When a growth company can return money to shareholders via dividend payouts, that's always a positive. Like most companies, Starbucks does have long-term debt. Debt isn't always a bad thing, and in fact, usually it isn't. However, it is nice to see a "0" in the column when researching companies to invest in. Before making a final decision, lets look at the operating cash flow for Starbucks:

Year Operating Cash Flow (In Millions) Change ($) Change (%)
2009 1,389 -- --
2010 1,704.9 +315.9 +22.7%
2011 1,612.4 -92.5 -5.4
2012 1,750.3 +137.9 +8.5

Some will argue that operating free cash flow is more important than net income. There's different sides to each argument and it comes down the personal preference of the investor. For those who prefer the net income, here is the previous four years for Starbucks:

Year Net Income (In Millions) Change ($) Change (%)
2009 391.5 -- --
2010 948.3 +556.8 +142.2%
2011 1,248 +299.7 +31.6
2012 1,384.7 +136.7 +10.95

Operating cash flow is the key driver in the company's cash generation. The actual definition of Operating cash flow, or OCF, reads,

"Cash flow from operation activities (NASDAQ:CFO), refers to the amount of cash a company generates from the revenues it brings in, excluding costs associated with long-term investments on capital items or investment in securities."

The nice thing about analyzing the cash flow statement is that it's harder for companies to "hide" any business irregularities. For example, if a company has had a slow quarter, it could sell a bulk of merchandise to vendors with an agreement to accept it back if it doesn't sell, or other stipulations. The boost will certainly bolster the appearance, especially on the revenue side of things, but won't show up in the cash flow statement. This is why it's important for investors to analyze documents released by the company.

Here is an example of 'channel stuffing' that hit Green Mountain Coffee Roasters last year.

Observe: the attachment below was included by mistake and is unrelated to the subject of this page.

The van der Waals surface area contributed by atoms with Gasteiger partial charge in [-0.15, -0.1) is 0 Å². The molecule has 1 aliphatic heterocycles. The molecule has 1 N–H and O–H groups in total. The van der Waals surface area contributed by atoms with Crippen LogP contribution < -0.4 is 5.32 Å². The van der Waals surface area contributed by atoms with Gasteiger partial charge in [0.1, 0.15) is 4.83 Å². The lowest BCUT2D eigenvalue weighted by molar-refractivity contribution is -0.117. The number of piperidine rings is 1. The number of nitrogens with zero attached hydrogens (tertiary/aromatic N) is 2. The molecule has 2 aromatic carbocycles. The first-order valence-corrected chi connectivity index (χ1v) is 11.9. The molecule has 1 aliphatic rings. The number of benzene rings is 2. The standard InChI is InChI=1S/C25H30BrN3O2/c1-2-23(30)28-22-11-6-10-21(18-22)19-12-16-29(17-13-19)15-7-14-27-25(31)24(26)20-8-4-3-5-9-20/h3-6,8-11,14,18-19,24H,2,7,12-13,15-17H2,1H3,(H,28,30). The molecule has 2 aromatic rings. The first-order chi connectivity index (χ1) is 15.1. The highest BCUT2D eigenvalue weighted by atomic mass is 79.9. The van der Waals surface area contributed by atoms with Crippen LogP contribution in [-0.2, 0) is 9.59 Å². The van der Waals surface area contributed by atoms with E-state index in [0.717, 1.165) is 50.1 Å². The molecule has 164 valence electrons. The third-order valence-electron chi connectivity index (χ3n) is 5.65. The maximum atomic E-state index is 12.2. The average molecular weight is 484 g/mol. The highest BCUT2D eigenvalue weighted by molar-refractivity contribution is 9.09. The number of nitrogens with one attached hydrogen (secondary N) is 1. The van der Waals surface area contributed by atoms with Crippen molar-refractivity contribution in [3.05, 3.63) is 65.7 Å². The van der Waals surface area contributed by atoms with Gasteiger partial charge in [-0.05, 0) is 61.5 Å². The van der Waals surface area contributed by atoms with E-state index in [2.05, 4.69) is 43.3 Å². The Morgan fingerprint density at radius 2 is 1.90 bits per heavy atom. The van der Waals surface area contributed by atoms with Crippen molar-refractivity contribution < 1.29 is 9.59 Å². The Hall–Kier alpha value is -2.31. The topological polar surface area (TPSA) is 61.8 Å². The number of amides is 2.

Net income can be viewed as how well the company is actually doing, what its profit is like. When you look at Starbucks, the net income had quickly rocketed up, but has begun to slow. It continues to increase in the double digits and I don't expect that to change.

With Starbucks, the price can be questionable when looking at the valuation relative to the income generated. My opinion is this: Starbucks is a "status." "Cool" people go to Starbucks, and "rich" people go to Starbucks. The brand recognition is huge, and its global outreach is expanding.

I don't expect this trend to change anytime soon. People love the drink they order at Starbucks and don't mind paying up for both the status and the flavor. I've heard mixed things about the Starbucks home brew machine, the Verismo, but overall it doesn't seem amazing based on reviews found online. This will likely weigh on the stock, but it might take several quarters to find out. Overall, this won't make or break Starbucks though. I expect this company to continue growing and taking market share from other competitors.

Note: Starbucks reports 1Q earnings on January 24, 2013.

Disclosure: I have no positions in any stocks mentioned, but may initiate a long position in SBUX over the next 72 hours. I wrote this article myself, and it expresses my own opinions. I am not receiving compensation for it (other than from Seeking Alpha). I have no business relationship with any company whose stock is mentioned in this article.